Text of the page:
Do you think that more women will be promoted to management positions in the near future?
SCHWARTZ: In general, a future scenario where the number of female top-level executives matches the number of males still faces many hurdles. Traditional role models are just one of the factors affecting this. The fact that there are often still few opportunities to reconcile family and a career is an essential point because women usually still bear most of the responsibility for childcare. This also contributes to the fact that fewer women are sitting at the helm of companies.
ABEL-KOCH: Reconciling family and career is important, of course. But, as an example, even though the political framework conditions for this are significantly worse in countries like the US when compared to many European countries, American companies have a much higher percentage of women. Based on that fact alone, work-life balance is not the critical factor.
Which approaches do you think are promising when it comes to making it possible for more women to enter management positions?
ABEL-KOCH: Empirical studies show that companies that have part-time management positions, in a tandem model for example, have significantly higher percentages of women. This requires the appropriate corporate culture. Of course there are many other approaches, the most controversial of which is surely the quota. There is a possibility that it could ultimately facilitate changes within corporate culture, but it is also associated with difficulties. For this reason, I tend to view this approach sceptically.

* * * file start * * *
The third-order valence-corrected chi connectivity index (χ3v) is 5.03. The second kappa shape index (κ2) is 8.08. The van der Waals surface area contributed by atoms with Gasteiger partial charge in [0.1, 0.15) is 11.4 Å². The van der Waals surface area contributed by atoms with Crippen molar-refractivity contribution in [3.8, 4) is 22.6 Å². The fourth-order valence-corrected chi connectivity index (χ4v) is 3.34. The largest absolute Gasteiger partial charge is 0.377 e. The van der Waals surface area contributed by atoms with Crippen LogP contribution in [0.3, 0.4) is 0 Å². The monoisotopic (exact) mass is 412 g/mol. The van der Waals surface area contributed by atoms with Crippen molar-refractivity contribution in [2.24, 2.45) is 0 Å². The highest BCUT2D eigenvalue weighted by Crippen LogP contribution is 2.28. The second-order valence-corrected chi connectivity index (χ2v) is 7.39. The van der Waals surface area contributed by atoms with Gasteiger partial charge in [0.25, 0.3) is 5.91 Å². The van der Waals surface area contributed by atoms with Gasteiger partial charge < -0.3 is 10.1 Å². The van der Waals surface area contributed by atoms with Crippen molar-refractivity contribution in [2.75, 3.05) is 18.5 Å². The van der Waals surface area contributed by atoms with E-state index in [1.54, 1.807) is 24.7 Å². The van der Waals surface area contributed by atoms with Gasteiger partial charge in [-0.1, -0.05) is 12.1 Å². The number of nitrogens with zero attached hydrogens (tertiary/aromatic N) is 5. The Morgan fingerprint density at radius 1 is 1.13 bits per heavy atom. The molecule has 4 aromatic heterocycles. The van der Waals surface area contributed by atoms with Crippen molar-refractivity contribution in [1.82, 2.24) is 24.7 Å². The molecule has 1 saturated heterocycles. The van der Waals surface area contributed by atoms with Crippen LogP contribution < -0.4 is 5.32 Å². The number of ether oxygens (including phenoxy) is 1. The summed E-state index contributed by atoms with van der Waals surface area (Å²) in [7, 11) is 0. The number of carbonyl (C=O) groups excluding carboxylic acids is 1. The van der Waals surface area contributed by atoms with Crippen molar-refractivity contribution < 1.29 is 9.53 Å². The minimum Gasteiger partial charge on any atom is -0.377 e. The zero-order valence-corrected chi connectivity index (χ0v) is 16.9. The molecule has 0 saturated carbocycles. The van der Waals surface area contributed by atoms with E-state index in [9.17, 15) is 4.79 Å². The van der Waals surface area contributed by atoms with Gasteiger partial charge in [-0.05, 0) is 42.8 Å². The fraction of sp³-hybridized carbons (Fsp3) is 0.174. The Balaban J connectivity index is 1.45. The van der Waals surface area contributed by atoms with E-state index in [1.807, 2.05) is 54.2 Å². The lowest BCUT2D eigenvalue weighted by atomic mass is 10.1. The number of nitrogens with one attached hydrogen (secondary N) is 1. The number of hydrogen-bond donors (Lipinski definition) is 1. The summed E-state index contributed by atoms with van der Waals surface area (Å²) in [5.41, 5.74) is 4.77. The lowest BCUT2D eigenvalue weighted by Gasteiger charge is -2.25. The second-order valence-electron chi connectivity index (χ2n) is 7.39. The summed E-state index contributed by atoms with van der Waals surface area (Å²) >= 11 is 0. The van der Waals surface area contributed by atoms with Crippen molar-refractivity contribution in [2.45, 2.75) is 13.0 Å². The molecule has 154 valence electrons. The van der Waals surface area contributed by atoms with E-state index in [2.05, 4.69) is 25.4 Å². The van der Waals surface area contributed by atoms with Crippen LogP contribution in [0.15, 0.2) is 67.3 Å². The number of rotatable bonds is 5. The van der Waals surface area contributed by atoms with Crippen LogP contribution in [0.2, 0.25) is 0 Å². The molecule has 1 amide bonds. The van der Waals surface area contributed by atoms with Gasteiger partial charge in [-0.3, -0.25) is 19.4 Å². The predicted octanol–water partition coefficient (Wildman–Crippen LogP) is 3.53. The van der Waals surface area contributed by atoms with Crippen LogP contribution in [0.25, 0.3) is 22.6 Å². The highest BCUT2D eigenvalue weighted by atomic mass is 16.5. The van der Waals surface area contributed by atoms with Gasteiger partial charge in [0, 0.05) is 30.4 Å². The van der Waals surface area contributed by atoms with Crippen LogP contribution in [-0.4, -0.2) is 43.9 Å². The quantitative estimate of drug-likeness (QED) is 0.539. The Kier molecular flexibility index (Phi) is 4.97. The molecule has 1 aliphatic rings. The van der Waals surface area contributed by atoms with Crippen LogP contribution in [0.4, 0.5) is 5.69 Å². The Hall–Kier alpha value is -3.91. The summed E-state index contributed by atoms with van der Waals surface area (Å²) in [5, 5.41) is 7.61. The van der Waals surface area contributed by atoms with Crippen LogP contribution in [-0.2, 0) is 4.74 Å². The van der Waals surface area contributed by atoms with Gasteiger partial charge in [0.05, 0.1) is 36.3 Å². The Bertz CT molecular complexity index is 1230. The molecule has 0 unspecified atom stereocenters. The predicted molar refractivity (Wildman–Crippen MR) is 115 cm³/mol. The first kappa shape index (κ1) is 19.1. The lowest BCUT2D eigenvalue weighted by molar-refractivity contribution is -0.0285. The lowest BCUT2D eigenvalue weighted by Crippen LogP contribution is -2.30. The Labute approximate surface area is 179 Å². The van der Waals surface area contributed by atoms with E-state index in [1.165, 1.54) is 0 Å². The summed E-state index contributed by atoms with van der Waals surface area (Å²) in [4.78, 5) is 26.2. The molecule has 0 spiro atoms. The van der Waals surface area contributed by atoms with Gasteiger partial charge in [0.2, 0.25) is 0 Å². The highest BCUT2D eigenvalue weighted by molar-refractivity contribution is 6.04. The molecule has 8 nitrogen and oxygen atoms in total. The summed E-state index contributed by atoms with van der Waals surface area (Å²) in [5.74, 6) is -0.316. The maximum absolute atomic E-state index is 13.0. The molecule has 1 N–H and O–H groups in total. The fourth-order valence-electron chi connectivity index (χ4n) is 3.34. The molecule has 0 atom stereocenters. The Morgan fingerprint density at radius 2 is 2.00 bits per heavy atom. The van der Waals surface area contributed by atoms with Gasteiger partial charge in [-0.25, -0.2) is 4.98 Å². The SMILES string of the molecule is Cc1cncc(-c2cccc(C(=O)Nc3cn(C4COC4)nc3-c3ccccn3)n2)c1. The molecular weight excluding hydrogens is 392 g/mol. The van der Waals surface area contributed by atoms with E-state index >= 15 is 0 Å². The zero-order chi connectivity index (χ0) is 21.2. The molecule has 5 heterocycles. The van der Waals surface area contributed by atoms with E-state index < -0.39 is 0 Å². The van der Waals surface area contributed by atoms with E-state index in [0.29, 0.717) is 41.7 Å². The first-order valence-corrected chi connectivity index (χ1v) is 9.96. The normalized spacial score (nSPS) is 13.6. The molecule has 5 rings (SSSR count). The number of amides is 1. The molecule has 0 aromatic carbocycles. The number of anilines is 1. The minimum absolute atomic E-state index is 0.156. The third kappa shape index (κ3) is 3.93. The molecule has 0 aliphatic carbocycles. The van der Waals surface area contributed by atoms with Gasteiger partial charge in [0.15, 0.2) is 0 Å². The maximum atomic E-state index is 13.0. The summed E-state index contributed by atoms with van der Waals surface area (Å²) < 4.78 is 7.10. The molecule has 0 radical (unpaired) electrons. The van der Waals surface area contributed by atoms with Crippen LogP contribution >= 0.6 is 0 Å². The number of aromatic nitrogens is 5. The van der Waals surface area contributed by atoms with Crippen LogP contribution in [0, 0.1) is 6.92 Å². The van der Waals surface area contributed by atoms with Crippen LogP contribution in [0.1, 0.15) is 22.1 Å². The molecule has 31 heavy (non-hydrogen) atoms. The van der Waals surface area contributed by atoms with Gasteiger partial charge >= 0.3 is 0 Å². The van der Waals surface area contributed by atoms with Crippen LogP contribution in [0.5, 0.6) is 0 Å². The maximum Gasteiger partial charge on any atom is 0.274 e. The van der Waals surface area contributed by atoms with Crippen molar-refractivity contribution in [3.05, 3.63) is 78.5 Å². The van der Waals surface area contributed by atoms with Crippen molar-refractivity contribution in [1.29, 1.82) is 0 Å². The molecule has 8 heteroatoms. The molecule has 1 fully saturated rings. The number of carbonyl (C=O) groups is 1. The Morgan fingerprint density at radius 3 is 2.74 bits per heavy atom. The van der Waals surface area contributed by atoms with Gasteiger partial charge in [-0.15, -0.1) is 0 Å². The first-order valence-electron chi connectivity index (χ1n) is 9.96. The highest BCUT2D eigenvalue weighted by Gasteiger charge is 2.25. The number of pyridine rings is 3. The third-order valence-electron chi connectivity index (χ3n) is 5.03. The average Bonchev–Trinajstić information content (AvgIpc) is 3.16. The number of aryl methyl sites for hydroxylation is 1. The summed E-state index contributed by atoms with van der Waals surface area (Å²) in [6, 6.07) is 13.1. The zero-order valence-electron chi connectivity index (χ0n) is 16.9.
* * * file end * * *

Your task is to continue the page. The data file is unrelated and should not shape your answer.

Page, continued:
SCHWARTZ: Change is a long-term process. It simply takes time for entrenched role models to change. We can create the framework conditions and at least ensure that all people have the same opportunities. There is no reason not to do that. If we take a closer look at current female business owners, it becomes clear: women are better educated than male managers, on average. For example, they are much more likely to hold a university degree. So the reason that women are less likely to manage a company cannot be due to a lack of qualifications.
Successful women in management
Antje von Dewitz